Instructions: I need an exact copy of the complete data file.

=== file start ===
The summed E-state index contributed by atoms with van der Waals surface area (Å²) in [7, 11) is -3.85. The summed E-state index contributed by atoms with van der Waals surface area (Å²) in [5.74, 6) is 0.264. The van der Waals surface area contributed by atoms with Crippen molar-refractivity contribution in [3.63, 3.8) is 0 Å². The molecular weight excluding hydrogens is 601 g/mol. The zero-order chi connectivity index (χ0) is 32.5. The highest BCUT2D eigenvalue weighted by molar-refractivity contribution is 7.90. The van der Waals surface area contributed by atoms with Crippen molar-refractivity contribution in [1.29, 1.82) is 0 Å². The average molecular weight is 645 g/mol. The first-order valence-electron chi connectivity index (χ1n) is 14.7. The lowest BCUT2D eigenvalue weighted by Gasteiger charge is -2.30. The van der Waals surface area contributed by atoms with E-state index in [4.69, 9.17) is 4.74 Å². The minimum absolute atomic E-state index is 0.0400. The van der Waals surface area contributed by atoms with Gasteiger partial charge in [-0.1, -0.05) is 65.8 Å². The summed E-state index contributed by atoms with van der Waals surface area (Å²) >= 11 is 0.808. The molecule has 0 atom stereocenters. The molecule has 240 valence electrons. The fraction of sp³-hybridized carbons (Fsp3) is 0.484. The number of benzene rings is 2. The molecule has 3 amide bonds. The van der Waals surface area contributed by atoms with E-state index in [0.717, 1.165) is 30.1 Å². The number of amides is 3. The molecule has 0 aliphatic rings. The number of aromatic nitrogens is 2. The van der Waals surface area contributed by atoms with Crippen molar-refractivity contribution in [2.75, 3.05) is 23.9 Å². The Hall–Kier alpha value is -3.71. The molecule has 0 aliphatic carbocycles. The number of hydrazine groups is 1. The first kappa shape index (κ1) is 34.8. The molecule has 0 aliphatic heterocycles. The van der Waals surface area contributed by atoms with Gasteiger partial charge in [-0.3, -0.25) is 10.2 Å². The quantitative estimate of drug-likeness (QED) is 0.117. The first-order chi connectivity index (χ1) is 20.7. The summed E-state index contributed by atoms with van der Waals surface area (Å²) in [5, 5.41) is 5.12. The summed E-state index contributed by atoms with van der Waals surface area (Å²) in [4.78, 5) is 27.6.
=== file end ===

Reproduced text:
The summed E-state index contributed by atoms with van der Waals surface area (Å²) in [7, 11) is -3.85. The summed E-state index contributed by atoms with van der Waals surface area (Å²) in [5.74, 6) is 0.264. The van der Waals surface area contributed by atoms with Crippen molar-refractivity contribution in [3.63, 3.8) is 0 Å². The molecular weight excluding hydrogens is 601 g/mol. The zero-order chi connectivity index (χ0) is 32.5. The highest BCUT2D eigenvalue weighted by molar-refractivity contribution is 7.90. The van der Waals surface area contributed by atoms with Crippen molar-refractivity contribution in [1.29, 1.82) is 0 Å². The average molecular weight is 645 g/mol. The first-order valence-electron chi connectivity index (χ1n) is 14.7. The lowest BCUT2D eigenvalue weighted by Gasteiger charge is -2.30. The van der Waals surface area contributed by atoms with E-state index in [4.69, 9.17) is 4.74 Å². The minimum absolute atomic E-state index is 0.0400. The van der Waals surface area contributed by atoms with Gasteiger partial charge in [-0.1, -0.05) is 65.8 Å². The summed E-state index contributed by atoms with van der Waals surface area (Å²) >= 11 is 0.808. The molecule has 0 atom stereocenters. The molecule has 240 valence electrons. The fraction of sp³-hybridized carbons (Fsp3) is 0.484. The number of benzene rings is 2. The molecule has 3 amide bonds. The van der Waals surface area contributed by atoms with E-state index in [0.717, 1.165) is 30.1 Å². The number of amides is 3. The molecule has 0 aliphatic rings. The number of aromatic nitrogens is 2. The van der Waals surface area contributed by atoms with Crippen molar-refractivity contribution in [2.75, 3.05) is 23.9 Å². The Hall–Kier alpha value is -3.71. The molecule has 0 aliphatic carbocycles. The number of hydrazine groups is 1. The first kappa shape index (κ1) is 34.8. The molecule has 0 aliphatic heterocycles. The van der Waals surface area contributed by atoms with Gasteiger partial charge in [-0.3, -0.25) is 10.2 Å². The quantitative estimate of drug-likeness (QED) is 0.117. The first-order chi connectivity index (χ1) is 20.7. The summed E-state index contributed by atoms with van der Waals surface area (Å²) in [5, 5.41) is 5.12. The summed E-state index contributed by atoms with van der Waals surface area (Å²) in [4.78, 5) is 27.6.